It's easy (it has to be, since people often do it while half asleep!)


In detail: If you made one booking which includes a change, it works like this:

  • When the plane lands, you take your hand baggage and get off the plane like everyone else.
  • When you reach the terminal building, passengers start to go different ways. You'll follow signs labelled "Connections", "Transit passengers", "Flight connections", etc. Occasionally, large airports have different routes for international vs national connecting flights.

Here's a typical sign. You'd follow the top route to "Flight connections", while others follow the route to "Baggage Reclaim and Exit". This is pretty much the only step in the whole process where you're not just following the herd or doing the same as a non-connecting flight:

enter image description here

Image from Dublin Airport, http://migrationireland.blogspot.com/2012/04/flight-connections-at-dublin-airport.html?m=1

  • You don't need to go to baggage reclaim, which is where passengers whose final destination is this airport are going, because your checked-in hold bags are taken from one plane to the other by airport staff. You don't even need to think about the luggage you checked into the hold until you reach your final destination.
  • The signs will take you to the gates and the waiting area, duty free, etc. You don't need to check in or go through customs, normal security or passport control again. Some airports have a much smaller x-ray machine on this route, or occasionally a desk double-checking papers - this is usually pretty quick and it'll always be obvious what to do. In my experience, this tends to be when the second airport is in a region with different security standards than the first - I'd not expect this going UK > Netherlands > Brazil, but I might expect it going Brazil > Netherlands > UK, which might be a problem if you buy liquids in the Sao Paulo duty free.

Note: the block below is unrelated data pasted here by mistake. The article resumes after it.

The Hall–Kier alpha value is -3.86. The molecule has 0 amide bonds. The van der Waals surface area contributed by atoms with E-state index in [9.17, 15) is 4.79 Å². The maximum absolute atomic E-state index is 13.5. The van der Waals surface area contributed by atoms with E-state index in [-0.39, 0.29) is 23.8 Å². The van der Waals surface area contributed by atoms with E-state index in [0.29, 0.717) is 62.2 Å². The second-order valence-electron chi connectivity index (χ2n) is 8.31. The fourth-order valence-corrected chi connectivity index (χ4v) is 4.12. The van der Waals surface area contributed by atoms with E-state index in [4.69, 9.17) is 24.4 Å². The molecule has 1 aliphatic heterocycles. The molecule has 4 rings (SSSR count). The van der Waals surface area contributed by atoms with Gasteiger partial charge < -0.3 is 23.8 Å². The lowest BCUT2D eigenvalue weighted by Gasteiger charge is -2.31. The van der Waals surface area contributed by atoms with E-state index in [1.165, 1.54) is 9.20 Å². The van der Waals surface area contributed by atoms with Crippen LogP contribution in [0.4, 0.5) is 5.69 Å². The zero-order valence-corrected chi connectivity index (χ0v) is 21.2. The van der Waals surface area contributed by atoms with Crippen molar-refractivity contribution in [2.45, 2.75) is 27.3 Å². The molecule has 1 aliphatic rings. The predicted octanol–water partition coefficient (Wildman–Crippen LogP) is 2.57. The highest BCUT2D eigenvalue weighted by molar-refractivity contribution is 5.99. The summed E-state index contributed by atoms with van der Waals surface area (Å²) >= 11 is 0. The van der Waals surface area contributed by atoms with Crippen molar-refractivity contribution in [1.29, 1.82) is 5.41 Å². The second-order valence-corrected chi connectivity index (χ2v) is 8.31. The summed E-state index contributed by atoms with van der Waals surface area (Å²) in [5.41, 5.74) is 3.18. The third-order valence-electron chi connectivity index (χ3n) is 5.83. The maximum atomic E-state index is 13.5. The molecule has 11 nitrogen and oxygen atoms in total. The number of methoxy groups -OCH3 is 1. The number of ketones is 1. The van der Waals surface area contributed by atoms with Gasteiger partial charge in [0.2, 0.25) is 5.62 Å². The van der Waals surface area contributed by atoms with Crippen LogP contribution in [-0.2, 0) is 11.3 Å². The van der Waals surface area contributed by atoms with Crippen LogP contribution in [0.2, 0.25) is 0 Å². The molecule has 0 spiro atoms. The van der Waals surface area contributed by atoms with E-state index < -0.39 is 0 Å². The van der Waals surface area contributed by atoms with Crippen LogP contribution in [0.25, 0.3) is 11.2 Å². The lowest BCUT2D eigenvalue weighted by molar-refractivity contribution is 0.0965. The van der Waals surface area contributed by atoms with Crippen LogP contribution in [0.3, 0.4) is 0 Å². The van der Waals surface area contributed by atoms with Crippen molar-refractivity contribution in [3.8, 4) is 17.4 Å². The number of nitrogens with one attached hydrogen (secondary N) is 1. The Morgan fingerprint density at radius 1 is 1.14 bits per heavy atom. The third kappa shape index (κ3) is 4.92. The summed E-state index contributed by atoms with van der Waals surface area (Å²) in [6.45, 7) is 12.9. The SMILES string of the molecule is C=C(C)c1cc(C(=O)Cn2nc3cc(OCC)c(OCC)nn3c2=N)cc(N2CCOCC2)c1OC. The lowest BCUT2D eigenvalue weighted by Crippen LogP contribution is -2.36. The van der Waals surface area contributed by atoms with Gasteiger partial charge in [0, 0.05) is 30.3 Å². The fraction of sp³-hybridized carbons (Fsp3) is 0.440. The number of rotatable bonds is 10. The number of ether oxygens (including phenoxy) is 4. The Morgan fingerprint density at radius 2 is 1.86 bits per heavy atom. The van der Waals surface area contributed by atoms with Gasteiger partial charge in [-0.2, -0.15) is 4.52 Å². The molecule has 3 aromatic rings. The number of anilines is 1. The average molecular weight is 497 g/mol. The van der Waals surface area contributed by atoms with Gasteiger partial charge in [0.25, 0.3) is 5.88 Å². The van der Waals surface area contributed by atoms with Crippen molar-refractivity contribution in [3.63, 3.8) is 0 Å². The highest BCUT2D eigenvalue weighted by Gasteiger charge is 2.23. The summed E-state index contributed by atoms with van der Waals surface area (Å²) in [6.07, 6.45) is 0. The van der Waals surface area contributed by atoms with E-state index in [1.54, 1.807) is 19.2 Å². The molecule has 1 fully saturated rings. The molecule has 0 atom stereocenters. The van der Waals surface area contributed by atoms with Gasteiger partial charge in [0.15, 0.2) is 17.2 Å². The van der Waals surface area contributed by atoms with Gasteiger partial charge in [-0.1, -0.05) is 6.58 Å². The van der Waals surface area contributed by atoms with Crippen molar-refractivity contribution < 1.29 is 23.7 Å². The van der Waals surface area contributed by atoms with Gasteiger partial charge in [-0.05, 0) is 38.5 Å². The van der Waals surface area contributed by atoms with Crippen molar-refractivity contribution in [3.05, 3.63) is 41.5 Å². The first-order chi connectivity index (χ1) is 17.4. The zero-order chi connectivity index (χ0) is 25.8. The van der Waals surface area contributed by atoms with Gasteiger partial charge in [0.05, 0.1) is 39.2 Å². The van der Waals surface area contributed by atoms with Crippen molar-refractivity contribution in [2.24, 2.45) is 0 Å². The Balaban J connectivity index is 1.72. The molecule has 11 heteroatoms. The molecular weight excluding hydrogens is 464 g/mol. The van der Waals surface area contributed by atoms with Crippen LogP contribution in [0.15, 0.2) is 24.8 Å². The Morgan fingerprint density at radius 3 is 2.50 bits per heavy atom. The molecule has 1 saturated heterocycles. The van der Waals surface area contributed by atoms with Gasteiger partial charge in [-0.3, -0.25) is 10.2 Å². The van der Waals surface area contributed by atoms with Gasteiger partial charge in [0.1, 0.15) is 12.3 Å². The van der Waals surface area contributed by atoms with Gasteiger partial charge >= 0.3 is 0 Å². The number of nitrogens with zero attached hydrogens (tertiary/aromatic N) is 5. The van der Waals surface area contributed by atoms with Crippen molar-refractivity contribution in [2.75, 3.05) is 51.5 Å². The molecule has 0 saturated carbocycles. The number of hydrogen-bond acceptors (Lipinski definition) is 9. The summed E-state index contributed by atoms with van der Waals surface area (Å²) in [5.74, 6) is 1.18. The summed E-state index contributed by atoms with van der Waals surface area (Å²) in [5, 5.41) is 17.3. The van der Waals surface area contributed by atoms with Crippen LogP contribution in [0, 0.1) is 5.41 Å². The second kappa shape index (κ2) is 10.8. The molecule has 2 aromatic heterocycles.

• Then you just find which gate your next plane is at on the information boards, try to not go mad waiting for however many hours it is, then get on the plane as normal.

The only exception is, if you booked separate tickets (if you booked one flight to Amsterdam, then, you started a whole new booking, and booked a flight from Amsterdam to Sao Paulo). But this is really rare. You'll know if you did this.

If for some crazy reason you did, then you need to fully check out, claim bags, pass immigration, then check in again - unless you can get the flights joined when you check in, as explained in Gavin Coates' comment below.

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    not necessarily - you can inform the ticket agent at the time of checking in that you booked two separate flights. They can then join them together into a single booking, and check you in for both. If it's on the same airline, then it's no problem, if it's two separate airlines then they may not be able to check you in, but might still be able to tag your baggage through to the final destination. – Gavin Coates Dec 10 '15 at 14:09
  • Interesting, didn't know that. Hopefully I won't ever need to do this, but good to know! – user568458 Dec 10 '15 at 14:48